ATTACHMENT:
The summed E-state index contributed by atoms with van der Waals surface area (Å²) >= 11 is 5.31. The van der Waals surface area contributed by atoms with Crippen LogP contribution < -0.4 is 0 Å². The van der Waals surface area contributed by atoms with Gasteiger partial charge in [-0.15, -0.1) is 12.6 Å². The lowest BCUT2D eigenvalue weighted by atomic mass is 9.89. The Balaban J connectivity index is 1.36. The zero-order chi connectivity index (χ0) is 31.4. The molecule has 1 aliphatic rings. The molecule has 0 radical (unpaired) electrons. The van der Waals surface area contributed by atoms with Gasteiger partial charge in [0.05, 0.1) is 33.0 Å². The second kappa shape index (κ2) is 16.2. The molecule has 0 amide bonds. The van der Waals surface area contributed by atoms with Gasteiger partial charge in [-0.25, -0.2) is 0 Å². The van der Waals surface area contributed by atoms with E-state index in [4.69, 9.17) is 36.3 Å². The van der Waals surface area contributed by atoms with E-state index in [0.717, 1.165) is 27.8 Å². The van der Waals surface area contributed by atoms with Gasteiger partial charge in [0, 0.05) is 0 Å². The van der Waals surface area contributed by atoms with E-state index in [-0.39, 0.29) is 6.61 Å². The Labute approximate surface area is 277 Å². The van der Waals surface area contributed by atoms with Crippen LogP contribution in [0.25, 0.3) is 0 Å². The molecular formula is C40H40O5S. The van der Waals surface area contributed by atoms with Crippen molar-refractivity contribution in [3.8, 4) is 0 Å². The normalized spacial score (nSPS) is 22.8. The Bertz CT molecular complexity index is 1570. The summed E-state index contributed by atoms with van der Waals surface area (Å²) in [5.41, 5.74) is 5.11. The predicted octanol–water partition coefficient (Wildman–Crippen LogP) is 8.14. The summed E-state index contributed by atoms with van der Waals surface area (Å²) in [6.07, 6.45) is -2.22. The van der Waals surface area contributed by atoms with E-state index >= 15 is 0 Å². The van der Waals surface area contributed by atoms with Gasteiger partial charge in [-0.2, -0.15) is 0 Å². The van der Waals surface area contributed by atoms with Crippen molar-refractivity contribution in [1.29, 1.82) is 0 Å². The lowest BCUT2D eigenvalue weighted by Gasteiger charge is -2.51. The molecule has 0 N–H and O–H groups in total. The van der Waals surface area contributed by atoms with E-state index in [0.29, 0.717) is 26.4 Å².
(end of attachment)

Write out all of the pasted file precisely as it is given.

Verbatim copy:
The summed E-state index contributed by atoms with van der Waals surface area (Å²) >= 11 is 5.31. The van der Waals surface area contributed by atoms with Crippen LogP contribution < -0.4 is 0 Å². The van der Waals surface area contributed by atoms with Gasteiger partial charge in [-0.15, -0.1) is 12.6 Å². The lowest BCUT2D eigenvalue weighted by atomic mass is 9.89. The Balaban J connectivity index is 1.36. The zero-order chi connectivity index (χ0) is 31.4. The molecule has 1 aliphatic rings. The molecule has 0 radical (unpaired) electrons. The van der Waals surface area contributed by atoms with Gasteiger partial charge in [0.05, 0.1) is 33.0 Å². The second kappa shape index (κ2) is 16.2. The molecule has 0 amide bonds. The van der Waals surface area contributed by atoms with Gasteiger partial charge in [-0.25, -0.2) is 0 Å². The van der Waals surface area contributed by atoms with E-state index in [4.69, 9.17) is 36.3 Å². The van der Waals surface area contributed by atoms with E-state index in [0.717, 1.165) is 27.8 Å². The van der Waals surface area contributed by atoms with Gasteiger partial charge in [0, 0.05) is 0 Å². The van der Waals surface area contributed by atoms with E-state index in [-0.39, 0.29) is 6.61 Å². The Labute approximate surface area is 277 Å². The van der Waals surface area contributed by atoms with Crippen LogP contribution in [0.25, 0.3) is 0 Å². The molecular formula is C40H40O5S. The van der Waals surface area contributed by atoms with Crippen molar-refractivity contribution in [3.8, 4) is 0 Å². The normalized spacial score (nSPS) is 22.8. The Bertz CT molecular complexity index is 1570. The summed E-state index contributed by atoms with van der Waals surface area (Å²) in [5.41, 5.74) is 5.11. The predicted octanol–water partition coefficient (Wildman–Crippen LogP) is 8.14. The summed E-state index contributed by atoms with van der Waals surface area (Å²) in [6.07, 6.45) is -2.22. The van der Waals surface area contributed by atoms with E-state index >= 15 is 0 Å². The van der Waals surface area contributed by atoms with Gasteiger partial charge in [-0.2, -0.15) is 0 Å². The van der Waals surface area contributed by atoms with Crippen molar-refractivity contribution in [1.29, 1.82) is 0 Å². The lowest BCUT2D eigenvalue weighted by Gasteiger charge is -2.51. The molecule has 0 N–H and O–H groups in total. The van der Waals surface area contributed by atoms with E-state index in [0.29, 0.717) is 26.4 Å².